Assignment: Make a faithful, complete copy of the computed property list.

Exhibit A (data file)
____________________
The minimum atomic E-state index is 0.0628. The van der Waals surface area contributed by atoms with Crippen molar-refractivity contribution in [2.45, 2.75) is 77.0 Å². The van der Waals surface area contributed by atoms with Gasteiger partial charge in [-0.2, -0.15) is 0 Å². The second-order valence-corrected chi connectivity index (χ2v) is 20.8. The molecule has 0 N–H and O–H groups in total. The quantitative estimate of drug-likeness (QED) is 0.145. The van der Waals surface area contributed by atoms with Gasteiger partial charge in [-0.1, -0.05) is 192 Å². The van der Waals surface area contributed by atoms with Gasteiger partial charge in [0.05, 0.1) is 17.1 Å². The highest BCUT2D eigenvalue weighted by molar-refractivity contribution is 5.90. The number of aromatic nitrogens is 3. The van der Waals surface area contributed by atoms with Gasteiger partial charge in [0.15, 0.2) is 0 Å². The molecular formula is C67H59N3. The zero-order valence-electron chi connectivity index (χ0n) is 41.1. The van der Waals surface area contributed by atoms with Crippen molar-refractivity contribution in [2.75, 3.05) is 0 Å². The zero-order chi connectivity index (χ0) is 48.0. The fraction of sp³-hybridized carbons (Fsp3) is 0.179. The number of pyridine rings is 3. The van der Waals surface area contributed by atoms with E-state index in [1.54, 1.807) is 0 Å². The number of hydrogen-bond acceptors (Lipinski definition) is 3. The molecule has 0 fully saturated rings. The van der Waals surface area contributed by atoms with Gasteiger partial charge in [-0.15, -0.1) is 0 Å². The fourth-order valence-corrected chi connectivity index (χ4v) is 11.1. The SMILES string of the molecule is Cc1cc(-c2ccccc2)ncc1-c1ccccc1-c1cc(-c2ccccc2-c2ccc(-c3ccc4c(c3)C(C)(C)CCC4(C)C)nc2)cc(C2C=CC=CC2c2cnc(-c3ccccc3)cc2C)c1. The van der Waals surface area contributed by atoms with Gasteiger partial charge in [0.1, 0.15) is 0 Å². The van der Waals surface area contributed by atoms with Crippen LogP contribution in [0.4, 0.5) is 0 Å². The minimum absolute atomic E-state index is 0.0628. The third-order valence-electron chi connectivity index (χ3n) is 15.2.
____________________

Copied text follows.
The minimum atomic E-state index is 0.0628. The van der Waals surface area contributed by atoms with Crippen molar-refractivity contribution in [2.45, 2.75) is 77.0 Å². The van der Waals surface area contributed by atoms with Gasteiger partial charge in [-0.2, -0.15) is 0 Å². The second-order valence-corrected chi connectivity index (χ2v) is 20.8. The molecule has 0 N–H and O–H groups in total. The quantitative estimate of drug-likeness (QED) is 0.145. The van der Waals surface area contributed by atoms with Gasteiger partial charge in [-0.1, -0.05) is 192 Å². The van der Waals surface area contributed by atoms with Gasteiger partial charge in [0.05, 0.1) is 17.1 Å². The highest BCUT2D eigenvalue weighted by molar-refractivity contribution is 5.90. The number of aromatic nitrogens is 3. The van der Waals surface area contributed by atoms with Gasteiger partial charge in [0.15, 0.2) is 0 Å². The molecular formula is C67H59N3. The zero-order valence-electron chi connectivity index (χ0n) is 41.1. The van der Waals surface area contributed by atoms with Crippen molar-refractivity contribution in [2.75, 3.05) is 0 Å². The zero-order chi connectivity index (χ0) is 48.0. The fraction of sp³-hybridized carbons (Fsp3) is 0.179. The number of pyridine rings is 3. The van der Waals surface area contributed by atoms with E-state index in [1.54, 1.807) is 0 Å². The number of hydrogen-bond acceptors (Lipinski definition) is 3. The molecule has 0 fully saturated rings. The van der Waals surface area contributed by atoms with Gasteiger partial charge in [-0.15, -0.1) is 0 Å². The fourth-order valence-corrected chi connectivity index (χ4v) is 11.1. The SMILES string of the molecule is Cc1cc(-c2ccccc2)ncc1-c1ccccc1-c1cc(-c2ccccc2-c2ccc(-c3ccc4c(c3)C(C)(C)CCC4(C)C)nc2)cc(C2C=CC=CC2c2cnc(-c3ccccc3)cc2C)c1. The van der Waals surface area contributed by atoms with Gasteiger partial charge in [0.1, 0.15) is 0 Å². The van der Waals surface area contributed by atoms with Crippen LogP contribution in [0.4, 0.5) is 0 Å². The minimum absolute atomic E-state index is 0.0628. The third-order valence-electron chi connectivity index (χ3n) is 15.2.